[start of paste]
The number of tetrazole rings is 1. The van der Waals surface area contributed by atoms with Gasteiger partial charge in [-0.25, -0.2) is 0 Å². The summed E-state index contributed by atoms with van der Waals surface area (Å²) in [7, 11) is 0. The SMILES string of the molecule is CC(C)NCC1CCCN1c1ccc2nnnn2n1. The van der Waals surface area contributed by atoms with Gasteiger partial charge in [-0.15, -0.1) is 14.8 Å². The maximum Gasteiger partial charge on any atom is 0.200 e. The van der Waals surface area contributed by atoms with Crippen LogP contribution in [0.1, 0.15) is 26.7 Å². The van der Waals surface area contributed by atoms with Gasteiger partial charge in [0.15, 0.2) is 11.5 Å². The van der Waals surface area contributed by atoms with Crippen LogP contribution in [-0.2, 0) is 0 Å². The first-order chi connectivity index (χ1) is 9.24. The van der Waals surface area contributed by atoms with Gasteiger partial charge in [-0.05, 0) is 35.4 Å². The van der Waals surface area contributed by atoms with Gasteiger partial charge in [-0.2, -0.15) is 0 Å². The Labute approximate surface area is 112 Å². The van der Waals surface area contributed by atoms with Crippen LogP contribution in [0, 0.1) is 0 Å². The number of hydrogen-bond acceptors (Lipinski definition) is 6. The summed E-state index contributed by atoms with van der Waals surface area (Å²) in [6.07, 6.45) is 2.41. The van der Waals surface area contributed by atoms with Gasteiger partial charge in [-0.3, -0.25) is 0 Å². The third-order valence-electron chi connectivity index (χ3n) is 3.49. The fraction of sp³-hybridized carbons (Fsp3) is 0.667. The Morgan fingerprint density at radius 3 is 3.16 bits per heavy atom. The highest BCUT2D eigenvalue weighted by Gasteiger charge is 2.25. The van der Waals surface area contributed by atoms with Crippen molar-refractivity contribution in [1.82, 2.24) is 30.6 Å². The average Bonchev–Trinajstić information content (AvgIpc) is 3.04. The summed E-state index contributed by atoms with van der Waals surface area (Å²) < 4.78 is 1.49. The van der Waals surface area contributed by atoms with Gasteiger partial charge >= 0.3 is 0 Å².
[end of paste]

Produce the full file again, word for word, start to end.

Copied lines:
The number of tetrazole rings is 1. The van der Waals surface area contributed by atoms with Gasteiger partial charge in [-0.25, -0.2) is 0 Å². The summed E-state index contributed by atoms with van der Waals surface area (Å²) in [7, 11) is 0. The SMILES string of the molecule is CC(C)NCC1CCCN1c1ccc2nnnn2n1. The van der Waals surface area contributed by atoms with Gasteiger partial charge in [-0.15, -0.1) is 14.8 Å². The maximum Gasteiger partial charge on any atom is 0.200 e. The van der Waals surface area contributed by atoms with Crippen LogP contribution in [0.1, 0.15) is 26.7 Å². The van der Waals surface area contributed by atoms with Gasteiger partial charge in [0.15, 0.2) is 11.5 Å². The van der Waals surface area contributed by atoms with Crippen LogP contribution in [-0.2, 0) is 0 Å². The first-order chi connectivity index (χ1) is 9.24. The van der Waals surface area contributed by atoms with Gasteiger partial charge in [-0.05, 0) is 35.4 Å². The van der Waals surface area contributed by atoms with Gasteiger partial charge in [-0.2, -0.15) is 0 Å². The Labute approximate surface area is 112 Å². The van der Waals surface area contributed by atoms with Crippen LogP contribution in [0, 0.1) is 0 Å². The number of hydrogen-bond acceptors (Lipinski definition) is 6. The summed E-state index contributed by atoms with van der Waals surface area (Å²) in [6.07, 6.45) is 2.41. The van der Waals surface area contributed by atoms with Gasteiger partial charge in [-0.3, -0.25) is 0 Å². The third-order valence-electron chi connectivity index (χ3n) is 3.49. The fraction of sp³-hybridized carbons (Fsp3) is 0.667. The Morgan fingerprint density at radius 3 is 3.16 bits per heavy atom. The highest BCUT2D eigenvalue weighted by Gasteiger charge is 2.25. The van der Waals surface area contributed by atoms with Crippen molar-refractivity contribution in [1.82, 2.24) is 30.6 Å². The average Bonchev–Trinajstić information content (AvgIpc) is 3.04. The summed E-state index contributed by atoms with van der Waals surface area (Å²) < 4.78 is 1.49. The van der Waals surface area contributed by atoms with Gasteiger partial charge >= 0.3 is 0 Å².